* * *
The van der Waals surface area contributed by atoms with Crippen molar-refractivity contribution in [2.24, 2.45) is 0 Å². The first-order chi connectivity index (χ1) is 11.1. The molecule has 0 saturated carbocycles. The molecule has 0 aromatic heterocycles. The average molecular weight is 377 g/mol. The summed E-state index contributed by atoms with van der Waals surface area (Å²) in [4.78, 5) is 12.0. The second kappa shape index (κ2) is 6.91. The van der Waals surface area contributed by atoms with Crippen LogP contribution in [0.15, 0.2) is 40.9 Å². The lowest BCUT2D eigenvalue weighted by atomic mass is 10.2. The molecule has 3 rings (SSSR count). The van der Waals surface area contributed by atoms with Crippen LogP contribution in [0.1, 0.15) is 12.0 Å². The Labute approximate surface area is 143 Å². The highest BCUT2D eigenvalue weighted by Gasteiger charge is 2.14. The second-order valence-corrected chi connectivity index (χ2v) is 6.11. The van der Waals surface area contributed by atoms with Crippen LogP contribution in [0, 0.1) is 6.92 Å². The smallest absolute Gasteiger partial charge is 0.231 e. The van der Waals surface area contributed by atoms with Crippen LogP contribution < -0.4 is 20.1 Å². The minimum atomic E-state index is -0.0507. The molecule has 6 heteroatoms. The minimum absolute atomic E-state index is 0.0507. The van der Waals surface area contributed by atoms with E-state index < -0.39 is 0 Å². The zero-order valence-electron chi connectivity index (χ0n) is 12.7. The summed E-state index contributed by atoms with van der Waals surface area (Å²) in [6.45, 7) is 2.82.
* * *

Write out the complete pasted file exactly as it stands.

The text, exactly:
The van der Waals surface area contributed by atoms with Crippen molar-refractivity contribution in [2.24, 2.45) is 0 Å². The first-order chi connectivity index (χ1) is 11.1. The molecule has 0 saturated carbocycles. The molecule has 0 aromatic heterocycles. The average molecular weight is 377 g/mol. The summed E-state index contributed by atoms with van der Waals surface area (Å²) in [4.78, 5) is 12.0. The second kappa shape index (κ2) is 6.91. The van der Waals surface area contributed by atoms with Crippen LogP contribution in [0.15, 0.2) is 40.9 Å². The lowest BCUT2D eigenvalue weighted by atomic mass is 10.2. The molecule has 3 rings (SSSR count). The van der Waals surface area contributed by atoms with Crippen LogP contribution in [0.1, 0.15) is 12.0 Å². The Labute approximate surface area is 143 Å². The highest BCUT2D eigenvalue weighted by Gasteiger charge is 2.14. The second-order valence-corrected chi connectivity index (χ2v) is 6.11. The van der Waals surface area contributed by atoms with Crippen LogP contribution in [0, 0.1) is 6.92 Å². The smallest absolute Gasteiger partial charge is 0.231 e. The van der Waals surface area contributed by atoms with Crippen LogP contribution < -0.4 is 20.1 Å². The minimum atomic E-state index is -0.0507. The molecule has 6 heteroatoms. The minimum absolute atomic E-state index is 0.0507. The van der Waals surface area contributed by atoms with E-state index < -0.39 is 0 Å². The zero-order valence-electron chi connectivity index (χ0n) is 12.7. The summed E-state index contributed by atoms with van der Waals surface area (Å²) in [6.45, 7) is 2.82.